Rabbits roaming the grounds of the War Memorial. Photo: Melissa Adams
A poison carrot control program to cull an influx of rabbits in Woden seems to have reduced numbers but there are no concrete statistics to back up the claim.
Territory and Municipal Services and the club joined forces on the program in the Hughes and Red Hill region, which started on February 14, to combat rabbit numbers and prevent overgrazing. The program ended in early April.
A TAMS spokeswoman said anecdotal reports by rangers and residents suggested a considerable reduction in numbers in the Red Hill Nature Reserve.
However, limited evidence suggested the reduction in rabbits was not as significant on the land adjacent to the golf course.
‘‘While TAMS usually conducts night time spotlight counts before and after programs to give an indication of its success, such counts were not completed as part of this program,’’ she said.
‘‘This is due to the time and resource constraints for completing the control program across this precinct.’’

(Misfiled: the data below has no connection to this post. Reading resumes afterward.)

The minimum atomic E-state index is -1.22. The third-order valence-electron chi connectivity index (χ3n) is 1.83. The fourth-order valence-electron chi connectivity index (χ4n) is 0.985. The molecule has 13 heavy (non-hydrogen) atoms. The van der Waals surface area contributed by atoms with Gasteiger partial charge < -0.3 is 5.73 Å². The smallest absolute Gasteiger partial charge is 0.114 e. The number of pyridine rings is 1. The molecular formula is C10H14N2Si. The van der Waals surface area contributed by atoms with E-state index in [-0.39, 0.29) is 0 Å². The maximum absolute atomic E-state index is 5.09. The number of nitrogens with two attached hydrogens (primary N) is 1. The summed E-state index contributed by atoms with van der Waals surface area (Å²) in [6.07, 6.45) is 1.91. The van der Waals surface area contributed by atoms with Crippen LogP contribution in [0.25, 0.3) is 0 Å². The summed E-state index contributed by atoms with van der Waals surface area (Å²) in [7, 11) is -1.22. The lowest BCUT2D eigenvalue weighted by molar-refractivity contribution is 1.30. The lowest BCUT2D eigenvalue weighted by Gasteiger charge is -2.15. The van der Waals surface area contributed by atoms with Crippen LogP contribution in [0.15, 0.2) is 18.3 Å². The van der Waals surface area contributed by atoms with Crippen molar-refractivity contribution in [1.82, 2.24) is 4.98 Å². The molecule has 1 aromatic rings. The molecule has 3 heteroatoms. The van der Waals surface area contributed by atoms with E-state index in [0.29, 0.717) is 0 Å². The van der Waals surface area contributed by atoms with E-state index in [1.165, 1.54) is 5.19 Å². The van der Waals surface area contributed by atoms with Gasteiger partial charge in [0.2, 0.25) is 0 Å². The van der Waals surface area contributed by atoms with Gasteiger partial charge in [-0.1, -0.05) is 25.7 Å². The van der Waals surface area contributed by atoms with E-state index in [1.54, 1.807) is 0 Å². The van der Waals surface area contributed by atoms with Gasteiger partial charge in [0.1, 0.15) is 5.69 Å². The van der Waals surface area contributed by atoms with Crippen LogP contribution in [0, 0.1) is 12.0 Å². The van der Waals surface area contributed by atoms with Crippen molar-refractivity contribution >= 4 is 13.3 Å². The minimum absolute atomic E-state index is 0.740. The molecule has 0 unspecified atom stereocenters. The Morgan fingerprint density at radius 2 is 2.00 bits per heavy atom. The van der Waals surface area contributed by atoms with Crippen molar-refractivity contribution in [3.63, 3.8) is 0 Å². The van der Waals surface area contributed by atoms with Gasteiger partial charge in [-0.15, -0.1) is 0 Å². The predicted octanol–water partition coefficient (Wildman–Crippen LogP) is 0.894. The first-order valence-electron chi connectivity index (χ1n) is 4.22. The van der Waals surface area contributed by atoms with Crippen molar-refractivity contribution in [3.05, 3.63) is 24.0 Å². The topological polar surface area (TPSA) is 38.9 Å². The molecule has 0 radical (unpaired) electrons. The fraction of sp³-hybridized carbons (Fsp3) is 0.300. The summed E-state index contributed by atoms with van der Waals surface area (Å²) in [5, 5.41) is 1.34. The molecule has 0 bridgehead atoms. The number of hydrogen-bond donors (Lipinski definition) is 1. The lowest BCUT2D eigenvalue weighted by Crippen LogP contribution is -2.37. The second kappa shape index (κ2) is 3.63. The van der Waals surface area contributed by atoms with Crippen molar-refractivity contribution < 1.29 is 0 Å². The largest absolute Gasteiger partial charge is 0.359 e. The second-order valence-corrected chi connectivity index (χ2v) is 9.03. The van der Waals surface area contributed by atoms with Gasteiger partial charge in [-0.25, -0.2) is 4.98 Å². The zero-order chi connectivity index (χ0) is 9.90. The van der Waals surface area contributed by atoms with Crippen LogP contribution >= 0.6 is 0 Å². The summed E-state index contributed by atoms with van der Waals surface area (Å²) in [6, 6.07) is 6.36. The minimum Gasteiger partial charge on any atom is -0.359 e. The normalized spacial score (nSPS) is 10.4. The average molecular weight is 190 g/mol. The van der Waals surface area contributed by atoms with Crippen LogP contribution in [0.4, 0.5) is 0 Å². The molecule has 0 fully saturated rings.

The spokeswoman said no further measures were planned for the area but the directorate welcomed community feedback on rabbit numbers.
However, a spokeswoman previously said future pest control work would continue to be used in the Red Hill precinct if necessary.
Measures such as baiting, fumigation and the release of the Calicivirus would be considered, she had said.
In January, The Chronicle reported the concerns of David Morgan who lives opposite the golf course and was worried the invasion of rabbits stemmed from excavation work at the western end of the Federal Golf Club.
Mr Morgan said he was reluctantly encouraged by the results.
He had witnessed a very recent drop in numbers near his home, which is close to the golf course, however, one stubborn rabbit was proving a little difficult to boot.
‘‘I’m almost rabbit free – touch wood,’’ he said. ‘‘[But] come spring there is going to be some that survive and they’re going to breed, well, like rabbits.’’